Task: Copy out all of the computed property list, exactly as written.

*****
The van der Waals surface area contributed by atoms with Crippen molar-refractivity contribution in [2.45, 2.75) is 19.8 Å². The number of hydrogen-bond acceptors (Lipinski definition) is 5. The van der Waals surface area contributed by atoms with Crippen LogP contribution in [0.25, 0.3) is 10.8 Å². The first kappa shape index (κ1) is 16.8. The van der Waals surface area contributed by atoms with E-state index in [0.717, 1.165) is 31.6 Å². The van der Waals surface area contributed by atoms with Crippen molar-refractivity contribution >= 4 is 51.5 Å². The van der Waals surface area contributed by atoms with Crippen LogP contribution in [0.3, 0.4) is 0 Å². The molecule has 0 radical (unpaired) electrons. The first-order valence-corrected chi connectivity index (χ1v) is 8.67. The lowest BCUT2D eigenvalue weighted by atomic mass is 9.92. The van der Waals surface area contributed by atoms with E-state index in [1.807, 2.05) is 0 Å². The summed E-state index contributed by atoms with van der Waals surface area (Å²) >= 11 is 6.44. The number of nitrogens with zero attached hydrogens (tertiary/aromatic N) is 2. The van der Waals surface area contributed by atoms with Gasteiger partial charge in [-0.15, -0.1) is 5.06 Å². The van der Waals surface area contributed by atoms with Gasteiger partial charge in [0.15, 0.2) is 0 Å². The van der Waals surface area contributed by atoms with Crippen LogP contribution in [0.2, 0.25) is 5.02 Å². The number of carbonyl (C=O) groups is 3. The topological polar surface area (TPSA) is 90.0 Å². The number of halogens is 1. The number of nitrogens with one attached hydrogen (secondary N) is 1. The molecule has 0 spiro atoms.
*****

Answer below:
The van der Waals surface area contributed by atoms with Crippen molar-refractivity contribution in [2.45, 2.75) is 19.8 Å². The number of hydrogen-bond acceptors (Lipinski definition) is 5. The van der Waals surface area contributed by atoms with Crippen LogP contribution in [0.25, 0.3) is 10.8 Å². The first kappa shape index (κ1) is 16.8. The van der Waals surface area contributed by atoms with E-state index in [0.717, 1.165) is 31.6 Å². The van der Waals surface area contributed by atoms with Crippen molar-refractivity contribution >= 4 is 51.5 Å². The van der Waals surface area contributed by atoms with Crippen LogP contribution in [0.3, 0.4) is 0 Å². The molecule has 0 radical (unpaired) electrons. The first-order valence-corrected chi connectivity index (χ1v) is 8.67. The lowest BCUT2D eigenvalue weighted by atomic mass is 9.92. The van der Waals surface area contributed by atoms with E-state index in [1.807, 2.05) is 0 Å². The summed E-state index contributed by atoms with van der Waals surface area (Å²) >= 11 is 6.44. The number of nitrogens with zero attached hydrogens (tertiary/aromatic N) is 2. The van der Waals surface area contributed by atoms with Gasteiger partial charge in [-0.15, -0.1) is 5.06 Å². The van der Waals surface area contributed by atoms with Gasteiger partial charge in [0.15, 0.2) is 0 Å². The van der Waals surface area contributed by atoms with Crippen LogP contribution in [0.2, 0.25) is 5.02 Å². The number of carbonyl (C=O) groups is 3. The topological polar surface area (TPSA) is 90.0 Å². The number of halogens is 1. The number of nitrogens with one attached hydrogen (secondary N) is 1. The molecule has 0 spiro atoms.